The federal government has won its case against tobacco giant Philip Morris Asia challenging Australia’s tobacco plain-packaging laws.
It means the former Gillard government’s plain-packaging laws, introduced in 2011, will remain in place.
The tribunal in the arbitration, based in Singapore, has issued a unanimous decision agreeing with Australia’s position that it has no jurisdiction to hear Philip Morris’s claim.
Philip Morris has slammed the decision, saying it does not validate plain packaging in Australia or anywhere else.
“It is regrettable that the outcome hinged entirely on a procedural issue that Australia chose to advocate instead of confronting head on the merits of whether plain packaging is legal or even works,” Marc Firestone, Philip Morris international senior vice president, said in a statement.
Fiona Nash, Minister for Rural Health, has welcomed the decision, saying plain packaging is a legitimate public health measure which is consistent with Australia’s international obligations.
“We welcome the unanimous decision by the tribunal agreeing with Australia’s position that it has no jurisdiction to hear Philip Morris’ claim,” Ms Nash said.
“Smoking does untold harm to Australians, causing deaths from cancer, lung and heart disease, and hurting families.
“The Coalition government has powered ahead with plain packaging and invested in reducing smoking rates across the board.”
The Public Health Association of Australia has also welcomed the decision.
“This is a massive win for public health. The tobacco industry’s desperate legal efforts have failed yet again,” said PHAA tobacco spokesperson Professor Mike Daube, who chaired the Australian government’s expert committee that recommended plain packaging.
The confidentiality protocol governing the arbitration means that the substance of the decision cannot be published at this stage.
The body responsible for the arbitration – the Permanent Court of Arbitration – will publish the decision on its website once issues regarding confidentiality have been resolved.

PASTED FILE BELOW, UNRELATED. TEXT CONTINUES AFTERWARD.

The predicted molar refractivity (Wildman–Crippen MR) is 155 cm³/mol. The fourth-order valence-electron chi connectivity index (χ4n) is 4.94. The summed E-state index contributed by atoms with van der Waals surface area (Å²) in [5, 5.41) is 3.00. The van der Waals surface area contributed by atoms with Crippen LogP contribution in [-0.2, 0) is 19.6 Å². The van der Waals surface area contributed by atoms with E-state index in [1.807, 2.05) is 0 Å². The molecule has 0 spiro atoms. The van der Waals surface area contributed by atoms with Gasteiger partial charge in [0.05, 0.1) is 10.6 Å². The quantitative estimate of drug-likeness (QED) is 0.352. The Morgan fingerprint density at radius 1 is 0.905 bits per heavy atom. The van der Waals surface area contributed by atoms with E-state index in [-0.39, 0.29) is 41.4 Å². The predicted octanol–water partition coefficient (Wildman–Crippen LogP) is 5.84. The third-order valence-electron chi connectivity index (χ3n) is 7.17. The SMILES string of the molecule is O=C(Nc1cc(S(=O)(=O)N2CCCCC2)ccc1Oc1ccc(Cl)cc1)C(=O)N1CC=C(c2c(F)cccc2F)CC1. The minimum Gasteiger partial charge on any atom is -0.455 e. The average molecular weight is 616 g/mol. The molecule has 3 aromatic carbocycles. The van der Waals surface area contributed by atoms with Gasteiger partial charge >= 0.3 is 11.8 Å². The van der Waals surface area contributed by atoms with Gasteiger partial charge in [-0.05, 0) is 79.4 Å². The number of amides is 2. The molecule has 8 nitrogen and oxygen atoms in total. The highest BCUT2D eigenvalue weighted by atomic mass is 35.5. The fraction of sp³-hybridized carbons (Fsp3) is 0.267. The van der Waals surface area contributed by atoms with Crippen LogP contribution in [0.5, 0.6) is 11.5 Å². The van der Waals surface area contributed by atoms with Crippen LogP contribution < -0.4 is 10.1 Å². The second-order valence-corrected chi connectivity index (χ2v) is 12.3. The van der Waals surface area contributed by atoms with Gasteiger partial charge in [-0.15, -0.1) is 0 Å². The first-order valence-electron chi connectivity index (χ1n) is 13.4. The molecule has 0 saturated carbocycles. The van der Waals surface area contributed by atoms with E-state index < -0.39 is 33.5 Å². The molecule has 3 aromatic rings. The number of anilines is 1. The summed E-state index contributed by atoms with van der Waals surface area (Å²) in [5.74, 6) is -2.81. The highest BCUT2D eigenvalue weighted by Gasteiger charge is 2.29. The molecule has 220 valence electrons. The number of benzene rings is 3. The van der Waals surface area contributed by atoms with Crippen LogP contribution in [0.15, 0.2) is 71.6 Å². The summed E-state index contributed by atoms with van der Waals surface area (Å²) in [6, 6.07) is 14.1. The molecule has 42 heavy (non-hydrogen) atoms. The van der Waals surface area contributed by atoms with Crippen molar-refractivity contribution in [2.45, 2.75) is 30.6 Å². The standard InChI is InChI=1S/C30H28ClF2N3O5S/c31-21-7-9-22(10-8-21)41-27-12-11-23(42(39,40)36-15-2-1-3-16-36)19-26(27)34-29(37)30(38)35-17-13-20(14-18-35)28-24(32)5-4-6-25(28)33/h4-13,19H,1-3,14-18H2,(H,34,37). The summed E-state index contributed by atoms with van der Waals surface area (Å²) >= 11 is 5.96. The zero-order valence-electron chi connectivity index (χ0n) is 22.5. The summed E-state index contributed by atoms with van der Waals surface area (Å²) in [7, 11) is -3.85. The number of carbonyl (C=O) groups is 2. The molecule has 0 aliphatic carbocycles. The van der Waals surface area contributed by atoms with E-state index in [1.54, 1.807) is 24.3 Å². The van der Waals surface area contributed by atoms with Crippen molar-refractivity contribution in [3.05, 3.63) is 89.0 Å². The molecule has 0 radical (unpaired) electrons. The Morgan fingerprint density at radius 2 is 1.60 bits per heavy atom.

It means the arbitration is over, other than any proceedings related to the recovery of Australia’s cost, and subject to any appeal Philip Morris Asia may seek to institute in Singapore.
It is understood the federal government has received legal advice saying such a challenge would likely be unsuccessful.
Philip Morris Asia brought the case against Australia using a legal mechanism called Investor-State Dispute Settlement (ISDS).
It was the first investor-state dispute brought against Australia.
It challenged Australia’s tobacco plain packaging legislation under a 1993 agreement between the Commonwealth government and the government of Hong Kong for the promotion and protection of investments.
Philip Morris Asia argued that Australia’s tobacco plain packaging measure constituted an expropriation of its Australian investments in breach of Article 6 of the agreement.
It further argued that Australia’s tobacco plain packaging measure was in breach of its commitment under Article 2(2) of the agreement to accord fair and equitable treatment to Philip Morris Asia’s investments.
It also asserted that plain packaging constituted an unreasonable and discriminatory measure and that Philip Morris Asia’s investments had been deprived of full protection and security in breach of the agreement.
The tobacco company on Friday attacked the federal government’s plain packaging laws, saying they have failed to deliver the promised health results.
“Australia’s former Labor government made bold promises regarding the public health benefits that its excessive, expropriatory trademark ban – which it labelled a policy experiment – would yield,” it said in a press release.
“Three years into the experiment, data from a range of sources consistently demonstrate that the promised outcomes are not being delivered.”
But PHAA chief executive, Michael Moore, says the laws have been working.
“Smoking in Australia is falling in adults, in children and by tobacco volume sales,” Mr Moore said.
“Now the tobacco companies have lost another crucial legal bid to stop this life-saving measure. The message is loud and clear – plain packaging works, and it is here to stay”.